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  • A Sicilian Wedding Tradition
    Discover this ritual that gets the whole family involved in the couple's big night
    Our Paesani

    by Francesca Di Meglio

    Recently, a reader contacted ItaliansRus to ask about a tradition in which the mother of the groom offers the bride a "palm," which was made of artificial flowers and ribbons that would rest on the matrimonial bed for the first year of marriage. It was a way of welcoming the bride to the family, according to our reader's e-mail.

    She wanted more information, and I set out to find out more about it. Since I'm married to a native Italian, I turned to him for help. He found out about another tradition entirely, which is equally interesting and somewhat related. My husband took to the various forums on Italian wedding traditions and learned of the Cunzata del Letto.

    About one week before the wedding, the bride and groom each choose a young girl to prepare the matrimonial bed, where they will spend their first night as a married couple. The catch is that the girls must be virgins, so they are usually fairly young, around 12 or 13, in this day and age. Each girl prepares one side of the bed. The sheets have to be new, white, and precious. They often have embroidery or some sort of ornate design on them. Women, who are already married, older, or not virgins cannot touch the linens. But the family – moms of the bride and groom, aunts, and other women relatives and friends – observe the two young women making the bed. The couple, on the other hand, cannot enter the room once the bed has been made. They must wait until their wedding night to see it.

    More than making the bed, the girls also set the scene for love. They use Jordan almonds to make designs – often hearts or the couple's initials – on the dressers, bed, and other areas of the room. They might also use photos of the couple or other reminders of their love.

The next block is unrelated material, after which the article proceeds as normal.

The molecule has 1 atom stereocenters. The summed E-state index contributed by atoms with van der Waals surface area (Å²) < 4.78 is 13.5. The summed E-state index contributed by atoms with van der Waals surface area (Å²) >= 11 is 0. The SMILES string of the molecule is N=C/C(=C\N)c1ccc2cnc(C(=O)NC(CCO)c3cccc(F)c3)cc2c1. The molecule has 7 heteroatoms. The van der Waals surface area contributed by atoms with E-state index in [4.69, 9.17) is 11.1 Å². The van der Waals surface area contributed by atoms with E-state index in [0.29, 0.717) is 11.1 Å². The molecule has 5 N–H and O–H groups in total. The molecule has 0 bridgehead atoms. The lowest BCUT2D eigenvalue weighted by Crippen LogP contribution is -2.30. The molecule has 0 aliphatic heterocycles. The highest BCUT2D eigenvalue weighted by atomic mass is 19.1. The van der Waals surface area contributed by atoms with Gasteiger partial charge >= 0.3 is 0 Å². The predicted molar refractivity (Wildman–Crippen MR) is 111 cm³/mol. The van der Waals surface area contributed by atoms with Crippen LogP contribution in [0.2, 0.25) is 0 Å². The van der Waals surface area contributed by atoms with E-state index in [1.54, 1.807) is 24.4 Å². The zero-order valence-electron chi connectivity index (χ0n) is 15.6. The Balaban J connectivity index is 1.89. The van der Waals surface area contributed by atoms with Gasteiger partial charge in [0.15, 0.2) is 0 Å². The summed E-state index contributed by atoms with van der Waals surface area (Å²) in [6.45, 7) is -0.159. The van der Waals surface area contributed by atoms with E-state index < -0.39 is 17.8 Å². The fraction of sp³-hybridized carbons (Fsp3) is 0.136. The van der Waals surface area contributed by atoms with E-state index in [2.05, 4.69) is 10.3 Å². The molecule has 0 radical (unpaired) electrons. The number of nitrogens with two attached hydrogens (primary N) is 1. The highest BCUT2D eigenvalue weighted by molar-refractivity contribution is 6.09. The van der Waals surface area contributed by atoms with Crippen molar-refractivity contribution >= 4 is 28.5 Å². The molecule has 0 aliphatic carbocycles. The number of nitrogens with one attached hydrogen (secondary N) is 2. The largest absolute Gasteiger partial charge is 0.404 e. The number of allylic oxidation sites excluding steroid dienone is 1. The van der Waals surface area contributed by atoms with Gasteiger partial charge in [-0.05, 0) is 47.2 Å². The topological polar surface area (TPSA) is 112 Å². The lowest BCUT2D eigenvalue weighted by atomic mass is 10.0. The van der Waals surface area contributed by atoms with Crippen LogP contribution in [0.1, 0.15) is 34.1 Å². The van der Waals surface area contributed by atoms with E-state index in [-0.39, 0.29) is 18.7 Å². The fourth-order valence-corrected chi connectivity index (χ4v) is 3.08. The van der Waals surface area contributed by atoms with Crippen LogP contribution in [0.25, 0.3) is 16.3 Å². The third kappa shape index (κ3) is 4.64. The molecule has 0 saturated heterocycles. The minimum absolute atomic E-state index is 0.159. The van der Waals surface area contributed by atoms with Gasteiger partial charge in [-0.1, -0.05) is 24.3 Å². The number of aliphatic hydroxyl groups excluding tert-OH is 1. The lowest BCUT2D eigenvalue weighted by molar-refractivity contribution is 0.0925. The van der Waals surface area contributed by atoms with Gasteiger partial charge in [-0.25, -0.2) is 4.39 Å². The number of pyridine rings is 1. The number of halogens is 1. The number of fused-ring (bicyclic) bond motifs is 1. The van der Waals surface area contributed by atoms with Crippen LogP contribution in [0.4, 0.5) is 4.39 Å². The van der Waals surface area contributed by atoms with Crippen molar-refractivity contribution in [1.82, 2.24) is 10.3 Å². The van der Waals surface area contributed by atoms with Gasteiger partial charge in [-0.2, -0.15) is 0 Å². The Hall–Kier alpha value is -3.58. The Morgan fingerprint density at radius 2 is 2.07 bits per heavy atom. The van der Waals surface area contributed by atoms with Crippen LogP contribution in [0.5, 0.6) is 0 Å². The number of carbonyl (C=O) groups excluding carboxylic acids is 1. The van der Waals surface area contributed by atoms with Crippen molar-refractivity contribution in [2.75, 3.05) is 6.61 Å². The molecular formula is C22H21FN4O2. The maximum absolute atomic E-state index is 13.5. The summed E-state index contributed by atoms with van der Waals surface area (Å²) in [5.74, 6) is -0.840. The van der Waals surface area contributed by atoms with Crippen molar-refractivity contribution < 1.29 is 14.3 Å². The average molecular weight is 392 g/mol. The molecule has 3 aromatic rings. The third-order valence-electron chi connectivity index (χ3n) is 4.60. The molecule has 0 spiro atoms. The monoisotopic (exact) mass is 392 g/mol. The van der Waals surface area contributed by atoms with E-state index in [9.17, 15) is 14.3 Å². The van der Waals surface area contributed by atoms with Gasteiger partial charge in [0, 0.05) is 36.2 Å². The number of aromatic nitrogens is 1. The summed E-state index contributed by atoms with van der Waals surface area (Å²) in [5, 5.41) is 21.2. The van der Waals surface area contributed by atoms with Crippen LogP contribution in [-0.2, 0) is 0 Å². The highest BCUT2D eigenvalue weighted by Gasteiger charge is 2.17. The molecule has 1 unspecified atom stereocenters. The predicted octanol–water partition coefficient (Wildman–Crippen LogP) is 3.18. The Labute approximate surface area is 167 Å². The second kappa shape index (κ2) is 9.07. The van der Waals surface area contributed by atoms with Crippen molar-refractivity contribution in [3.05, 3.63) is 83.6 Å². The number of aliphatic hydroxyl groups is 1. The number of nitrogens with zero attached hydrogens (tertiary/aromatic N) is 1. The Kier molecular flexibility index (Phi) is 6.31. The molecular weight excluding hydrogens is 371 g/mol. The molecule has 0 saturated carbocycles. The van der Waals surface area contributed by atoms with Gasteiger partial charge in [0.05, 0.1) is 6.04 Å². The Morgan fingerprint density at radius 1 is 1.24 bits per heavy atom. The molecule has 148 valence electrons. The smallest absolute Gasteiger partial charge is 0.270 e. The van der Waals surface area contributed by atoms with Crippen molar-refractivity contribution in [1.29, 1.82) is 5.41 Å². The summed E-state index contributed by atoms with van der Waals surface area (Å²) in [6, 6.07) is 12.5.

Men are invited to the Cunzata del Letto, but they wait outside the bedroom with the soon-to-be newlyweds. After the room has been prepared, everyone gathers in another part of the home for refreshments offered by the families of the bride and groom.

    In researching this reader's request, I also learned that at one time all Italian weddings were held on Sundays, which was considered to be the luckiest day of the week for marriage. Also, Italian brides once wore green as a sign of fertility and luck.

    In regard to the mother of the groom offering this “palm,” I'm still not sure. But having wed in Italy myself nearly five years ago, I do know that southern Italians often have the mother of the groom wait at the altar with her son, so she can exchange bouquets with the bride when she arrives. Usually, the groom's mamma offers the bride a much more elaborate bouquet than the one she used for her pre-wedding photo shoot. That is exactly how it went down for me, except my mother-in-law, who is disabled, had her daughter exchange bouquets with me at the altar. Many brides save the bouquet that was a gift from their mother-in-law and dry the flowers, but they don't necessarily stay anywhere in the bedroom. The bottom line is that Italians, perhaps especially in Sicily, have unique traditions that they still carry out in today's modern weddings.

    Di Meglio is the author of Fun with the Family New Jersey (Globe Pequot Press Travel, 2012) and you can follow her life and work at the Two Worlds Web site.


    Article Published 5/2/13

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